Humboldt County Sheriff Mike Allen and Winnemucca Police Chief Bill Dalley attended a special law enforcement summit addressing school safety on March 14 in Carson City, hosted by Attorney General Adam Laxalt. The summit was attended by all Nevada law enforcement agencies, including Las Vegas, who called into the conference. “It really got us all in one room together to discuss a very serious topic, so I thought that was good to do together,” said Allen.
After the Las Vegas shooting on Oct 1, Sheriff Joe Lombardo spoke at a meeting and stressed the importance of giving officers the duty to act, rather than officers waiting to go through the chain of command, which could put more people in jeopardy in an active assailant situation, according to Allen. “It’s not just active shooter, it’s active assailant that they talked about at this meeting,” said Allen. “Your mind opens up a little more that there’s a bad thing going on in the school; the person could have knives, a bomb or a gun.”
“We do make sure that our officers have the duty to act, that they will go in and that we’re not waiting for the sergeant, captain or sheriff to give the go-ahead; they will respond and they will act. That’s what we expect of our people,” said Allen.
One of the issues identified by law enforcement following review of the 2013 school shooting in Sparks, is that when law enforcement responds, it’s important to leave an area where EMS and other responding agencies can get through and access is not blocked.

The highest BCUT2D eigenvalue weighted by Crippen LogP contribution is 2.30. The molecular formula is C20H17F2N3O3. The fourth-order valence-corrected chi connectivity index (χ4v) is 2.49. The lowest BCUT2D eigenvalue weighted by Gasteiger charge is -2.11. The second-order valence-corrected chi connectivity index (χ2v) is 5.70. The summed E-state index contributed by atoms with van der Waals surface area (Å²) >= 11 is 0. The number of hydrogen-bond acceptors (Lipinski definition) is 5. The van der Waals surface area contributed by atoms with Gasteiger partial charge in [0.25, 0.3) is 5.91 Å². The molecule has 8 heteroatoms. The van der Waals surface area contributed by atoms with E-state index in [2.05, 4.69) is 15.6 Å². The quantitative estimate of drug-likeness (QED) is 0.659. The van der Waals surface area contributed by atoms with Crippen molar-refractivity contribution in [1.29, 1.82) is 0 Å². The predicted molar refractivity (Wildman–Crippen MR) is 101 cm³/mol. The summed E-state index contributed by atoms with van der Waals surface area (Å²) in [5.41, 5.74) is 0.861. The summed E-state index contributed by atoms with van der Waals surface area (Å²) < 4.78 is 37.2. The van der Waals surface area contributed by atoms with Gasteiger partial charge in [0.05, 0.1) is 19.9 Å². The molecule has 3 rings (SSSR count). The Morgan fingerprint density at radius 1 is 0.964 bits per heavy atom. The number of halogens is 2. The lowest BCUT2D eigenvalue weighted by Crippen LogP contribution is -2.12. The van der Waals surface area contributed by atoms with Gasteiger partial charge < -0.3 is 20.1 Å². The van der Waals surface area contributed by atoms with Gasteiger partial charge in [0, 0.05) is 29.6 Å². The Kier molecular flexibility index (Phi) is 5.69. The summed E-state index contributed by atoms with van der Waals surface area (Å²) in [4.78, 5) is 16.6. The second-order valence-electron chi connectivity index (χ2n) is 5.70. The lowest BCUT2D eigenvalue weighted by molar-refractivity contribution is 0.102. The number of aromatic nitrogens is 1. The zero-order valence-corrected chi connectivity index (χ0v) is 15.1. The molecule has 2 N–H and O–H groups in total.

“That’s something we need to make sure we implement in our planning, is that we leave an avenue for other people to get in and out if necessary,” said Allen.
If there were to be an active assailant situation, the agency closest to the incident would respond first, as well as supporting agencies. Once the situation is contained, the agency with the geographical jurisdiction would become the incident command (IC), and would coordinate the resources and various agencies involved in the emergency response, according to Allen.
Allen said it might also be helpful for individuals to understand the dispatching process. There are always at least two dispatchers in the dispatch center at any given time, so while one dispatcher is on the phone with the reporting party of an incident, the other dispatcher is on the phone sending the appropriate agencies out to the location of the incident. The HCSO dispatchers dispatch for both law enforcement agencies in Humboldt County.
Both agencies said social media, such as Facebook and Twitter, would be used to release information to the public regarding an incident, as well as all local media outlets. The school’s robocall and mass text notification system would be utilized to notify parents of an incident, as well as where to find new information as it’s released, including the muster point for kids and parents once safe to do so.
Another emergency notification system used by both HCSO and WPD is Alert Sense, a crisis management and collaboration platform software, allowing agencies to send out a notification to individuals within a certain geographical area. This software was used to send a “shelter in place” notification during the September manhunt for a homicide suspect from Sacramento, who was later found in Winnemucca. This system would also be used in an active assailant situation to notify members of the public, according to Allen.